Part Two: Sausalito
This is part two in a five-part series of a road trip taking us into Northern California from San Diego County. We visited San Francisco, Sausalito, Fairfield, Benicia, Suisan City, Suisan Bay, Napa, and the Delta. We went to Pier 39 in San Francisco, crossed the Golden Gate Bridge twice, saw the hundreds of houseboats in Sausalito, toured the Jelly Belly factory, fished on the delta, rode on two ferry boats, crossed over four large bridges, and many small draw bridges, saw autumn colors, saw the last of our naval ghost fleet, and viewed the gorgeous vineyards in Napa… all in five and a half days.
Scenic and Quaint
I haven’t been to Sausalito in many, many years but it left a lasting impression on me the last time I visited. I remember it as being this quaint and picturesque town west of San Francisco and on the other side of the Golden Gate Bridge. It is a must see if you are traveling to San Francisco. Just take that big ole red bridge over to the other side of the bay and follow the signs.
As I was driving over the breathtaking Golden Gate Bridge, I was hoping that Sausalito was the same charming town I remembered. Riding through town, I was happy to see that it was.
Sausalito sits on the more subdued Richardson Bay and is surrounded by hills speckled with homes that have the most amazing view. I know this because we drove up into the hills and we saw that view and It WAS amazing.
Ever since I saw the Movie “Sleepless in Seattle,” I have always wondered what it was like to live on a houseboat. I watched a program about the houseboats of Sausalito on my favorite TV station HGTV awhile back, so I definitely wanted to see them while I was in town.
Most of the “floating homes” as the locals like to call them are all in one general area. There are a few stragglers in other marinas and I even saw a lone home all by itself farther out in the bay.
Curiously, the bay is very shallow as you get closer to shore; some of the homes weren’t even over water. Even the homes on the outer edge are only sitting over a few feet. I am not sure if it was just a super low tide or not.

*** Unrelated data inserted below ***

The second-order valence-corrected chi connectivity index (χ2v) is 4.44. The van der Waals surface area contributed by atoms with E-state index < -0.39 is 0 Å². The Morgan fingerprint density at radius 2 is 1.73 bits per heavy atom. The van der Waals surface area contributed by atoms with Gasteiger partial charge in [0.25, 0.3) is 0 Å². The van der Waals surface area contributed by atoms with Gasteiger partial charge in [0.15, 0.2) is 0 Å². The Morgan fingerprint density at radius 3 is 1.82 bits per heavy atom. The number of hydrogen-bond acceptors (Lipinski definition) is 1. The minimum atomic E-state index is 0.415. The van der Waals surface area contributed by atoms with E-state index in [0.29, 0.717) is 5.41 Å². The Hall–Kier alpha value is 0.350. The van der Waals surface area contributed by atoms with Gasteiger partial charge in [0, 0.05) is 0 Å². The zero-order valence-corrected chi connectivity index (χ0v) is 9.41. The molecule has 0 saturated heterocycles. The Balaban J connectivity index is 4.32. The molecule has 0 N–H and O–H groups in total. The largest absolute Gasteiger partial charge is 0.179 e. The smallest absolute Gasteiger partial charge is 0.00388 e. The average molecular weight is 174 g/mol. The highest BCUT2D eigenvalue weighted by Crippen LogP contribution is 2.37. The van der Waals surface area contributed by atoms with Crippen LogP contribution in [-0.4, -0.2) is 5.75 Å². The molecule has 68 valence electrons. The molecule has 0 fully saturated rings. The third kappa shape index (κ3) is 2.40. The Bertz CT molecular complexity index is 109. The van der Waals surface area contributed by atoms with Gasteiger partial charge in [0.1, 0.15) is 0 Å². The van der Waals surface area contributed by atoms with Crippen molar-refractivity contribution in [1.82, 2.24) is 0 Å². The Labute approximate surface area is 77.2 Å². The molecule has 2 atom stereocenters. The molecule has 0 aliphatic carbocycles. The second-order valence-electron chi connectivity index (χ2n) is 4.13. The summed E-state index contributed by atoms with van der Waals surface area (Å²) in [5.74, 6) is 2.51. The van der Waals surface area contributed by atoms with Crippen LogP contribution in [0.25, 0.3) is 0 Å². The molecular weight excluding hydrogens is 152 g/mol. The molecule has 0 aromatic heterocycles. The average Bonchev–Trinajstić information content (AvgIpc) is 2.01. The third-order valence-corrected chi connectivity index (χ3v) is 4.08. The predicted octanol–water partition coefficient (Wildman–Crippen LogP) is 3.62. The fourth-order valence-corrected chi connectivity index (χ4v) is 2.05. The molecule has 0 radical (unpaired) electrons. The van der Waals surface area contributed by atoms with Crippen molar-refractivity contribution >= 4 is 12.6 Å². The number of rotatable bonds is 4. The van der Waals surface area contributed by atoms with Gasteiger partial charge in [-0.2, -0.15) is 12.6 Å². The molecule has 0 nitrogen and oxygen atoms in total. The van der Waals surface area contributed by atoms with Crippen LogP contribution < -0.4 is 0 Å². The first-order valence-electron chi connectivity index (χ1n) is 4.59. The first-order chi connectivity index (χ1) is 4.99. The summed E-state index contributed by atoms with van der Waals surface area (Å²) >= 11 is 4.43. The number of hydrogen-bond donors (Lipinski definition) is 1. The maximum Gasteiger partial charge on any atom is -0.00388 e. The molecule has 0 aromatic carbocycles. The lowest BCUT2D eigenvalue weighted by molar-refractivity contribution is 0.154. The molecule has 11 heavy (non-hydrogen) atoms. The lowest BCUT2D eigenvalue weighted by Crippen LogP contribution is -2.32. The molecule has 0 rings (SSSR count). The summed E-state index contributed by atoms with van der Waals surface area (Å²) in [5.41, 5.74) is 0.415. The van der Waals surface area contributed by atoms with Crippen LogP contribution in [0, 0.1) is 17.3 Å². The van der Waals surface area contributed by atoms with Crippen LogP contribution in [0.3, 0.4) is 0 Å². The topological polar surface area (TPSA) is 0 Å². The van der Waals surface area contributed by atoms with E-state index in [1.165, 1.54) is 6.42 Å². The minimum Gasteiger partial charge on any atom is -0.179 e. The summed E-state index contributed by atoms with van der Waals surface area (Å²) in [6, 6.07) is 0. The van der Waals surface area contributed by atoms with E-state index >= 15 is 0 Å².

The homes moor to a dock that is attached to a wide wooden walkway and each home is decorated in front with potted flowers and plants. There are paid tours of the houseboats but you can also walk along them by yourself or even venture on the walkway. Always be careful to respect the residents of course.
I was mesmerized by all the different shapes, sizes, colors of these unique homes. Some were modern looking; some were amazing architectural marvels, while some needed TLC and a hammer and nails. There were homes shaped like boats and I think they were actual boats at one time, others had a homey wooden look while a small amount were bright with whimsical colors like pink and lavender.
There are hundreds of these homes in multiple rows and sections. Every time we drove a little farther, more popped up and we just had to see them all! I even heard that some are available for vacation rentals.
I may actual rent one sometime to cure my curiosity about living on a house boat…er…floating home.
Sausalito didn’t disappoint and it was just as quaint and charming as I remembered. When in this area, be sure and save some time to visit and look for the floating homes!
Coming up: Our visit to Fairfield. Never heard of it? You will in part three.